Revived by the fount of youth

The pursuit of healthier lifestyles is threatening alcohol’s popularity, but changing demographics are offering drinks manufacturers new opportunities

Fashion, tastes, culture and changing demographics all play their part in affecting the shape and the future of the alcoholic drinks market.

The latest research from BMRB’s Target Group Index, a continuous survey of over 24,000 adults representative of the UK population, reveals how each of these factors is affecting the alcohol sector and gives an insight into how the drinks industry will look in the future.

Penetration of alcohol drinkers is declining, possibly because of a growing interest in healthy lifestyles. However, because the population has increased, the actual number of drinkers has remained constant over the past ten years.

While the population as a whole has grown, the number of 18to 24-year-olds has decreased, so advertisers now have a smaller base of these consumers to target (there are 4.5 million people in this age group, 1 million less than ten years ago).

While there are fewer drinkers in this sector, those that do partake are drinking slightly more regularly – 13 per cent have a tipple once a day compared with ten per cent ten years ago. So the possible negative effects on the dr

inks market caused by changing demographics are being balanced by changes in behaviour.

Some drink categories, such as bottled lager, have grown in popularity, especially among women. In 1990, 12 per cent of women drank bottled lager – twice that amount drink it now. Bottled lager has helped change the stereotype that it is not “lady like” to drink lager.

A new category of pre-mixed spirits has also arisen over the past few years, which has broadened the appeal of spirits in general and particularly among younger drinkers, who have become accustomed to drinking from bottles.

Pre-mixed spirits are particularly popular among women – over 16 per cent include them in their repertoire of drinks – although TGI data suggests the majority of women who do consume pre-mixed spirits do so only once a month or less, on average.

The range of alcoholic beverages that drinkers are consuming is becoming narrower. Either drinkers are being less experimental or manufacturers are succeeding in attracting the loyalty of drinkers to just one or two drink categories.

Willingness to try new drinks differs between age groups and over time. More than ever, younger drinkers are interested in trying new drinks, giving manufacturers the opportunity to developing new formats – paradoxical, given that the repertoire of drinks has become narrower.

According to TGI, as drinkers get older they are less likely to try new drinks, making it essential that manufacturers encourage as much new product testing as possible among the younger, more adventurous age group.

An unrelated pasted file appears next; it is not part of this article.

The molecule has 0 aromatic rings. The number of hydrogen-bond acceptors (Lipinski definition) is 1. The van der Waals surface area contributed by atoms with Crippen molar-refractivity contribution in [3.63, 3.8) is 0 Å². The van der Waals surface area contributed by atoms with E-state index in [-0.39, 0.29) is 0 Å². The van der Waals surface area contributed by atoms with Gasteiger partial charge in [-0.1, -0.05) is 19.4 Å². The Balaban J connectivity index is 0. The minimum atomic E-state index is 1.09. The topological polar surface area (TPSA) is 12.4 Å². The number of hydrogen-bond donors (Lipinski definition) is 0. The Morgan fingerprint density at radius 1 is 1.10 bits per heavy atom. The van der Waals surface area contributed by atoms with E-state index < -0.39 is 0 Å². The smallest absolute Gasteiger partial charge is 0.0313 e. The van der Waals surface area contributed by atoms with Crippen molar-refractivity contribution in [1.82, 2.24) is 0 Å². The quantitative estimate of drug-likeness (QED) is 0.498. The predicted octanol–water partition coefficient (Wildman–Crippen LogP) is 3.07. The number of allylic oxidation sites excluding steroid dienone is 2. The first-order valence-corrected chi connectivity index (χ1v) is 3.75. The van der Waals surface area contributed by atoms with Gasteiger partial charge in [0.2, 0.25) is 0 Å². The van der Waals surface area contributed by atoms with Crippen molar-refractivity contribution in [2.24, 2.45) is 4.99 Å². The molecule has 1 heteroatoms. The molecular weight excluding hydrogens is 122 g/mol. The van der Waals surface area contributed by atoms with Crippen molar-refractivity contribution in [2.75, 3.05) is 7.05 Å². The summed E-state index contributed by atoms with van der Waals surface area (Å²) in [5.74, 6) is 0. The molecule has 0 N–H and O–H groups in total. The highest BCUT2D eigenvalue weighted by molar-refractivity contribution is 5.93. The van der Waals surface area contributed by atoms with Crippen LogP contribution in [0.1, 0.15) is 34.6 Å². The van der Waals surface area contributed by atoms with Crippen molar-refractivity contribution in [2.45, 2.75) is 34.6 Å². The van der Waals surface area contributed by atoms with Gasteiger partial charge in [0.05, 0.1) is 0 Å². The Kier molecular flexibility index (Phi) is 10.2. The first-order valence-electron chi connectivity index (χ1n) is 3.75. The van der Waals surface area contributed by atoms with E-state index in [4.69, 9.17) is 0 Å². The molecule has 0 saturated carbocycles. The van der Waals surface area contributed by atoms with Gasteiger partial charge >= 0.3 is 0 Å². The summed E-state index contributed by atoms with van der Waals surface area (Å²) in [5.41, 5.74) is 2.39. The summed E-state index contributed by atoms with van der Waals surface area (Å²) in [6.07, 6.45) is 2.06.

Draught bitter and stout is a sector which has suffered from an “older” image and is generally not sampled by younger drinkers. Fifty-four per cent of drinkers of draught bitter and stout are aged 45 and over; ten years ago this group accounted for just 45 per cent. There is a danger that consumption of these products may simply die off with their current consumers.

An analysis of drinking locations also helps us to understand the market. The on-trade industry bemoans the fact that adults are spending less time in the pub. But it would appear from TGI’s data that drinking in a pub is still popular.

Fifty-five per cent of adults aged 18 and over visit a pub for a meal or a drink once a week or more often. Clearly the pub is still the preserve of the young, but the average age of the “pub goer” is on the increase. Given the rise in the number of middle-aged people, it may not be long before they are visiting pubs in numbers equal to those young enough to be their children.

New pub brands and the fact that major brewers have recognised their pubs can be designed to create different atmospheres throughout the day has perhaps given rise to this trend. A pub serving coffee in the morning might equally turn into a pub with a “night-club atmosphere” in the evening. The on-trade industry’s attempts to provide extra entertainment for younger drinkers is also likely to be a contributing factor.

Just as the pub seems to be the preserve of the young, drinking at home is the preserve of the middle to older age groups. Those who definitely agree with the lifestyle statement, “most of my drinking is done at home” are more likely than those who “definitely disagree” to drink whisky and gin. Vodka is more popular among pub goers than the home drinkers. This has implications for shelf stocks in pubs and category management strategies in retailing.

With an ageing population and a culture that is embracing new places to consume alcohol, such as pavement cafés and coffee bars, the alcohol market is facing tougher competition. The challenge is to meet the needs of the experimental late-teenagers and early-20s audience.

Factfile is edited by Julia Day. Phillip Greenslade, group account manager of TGI, BMRB International, contributed


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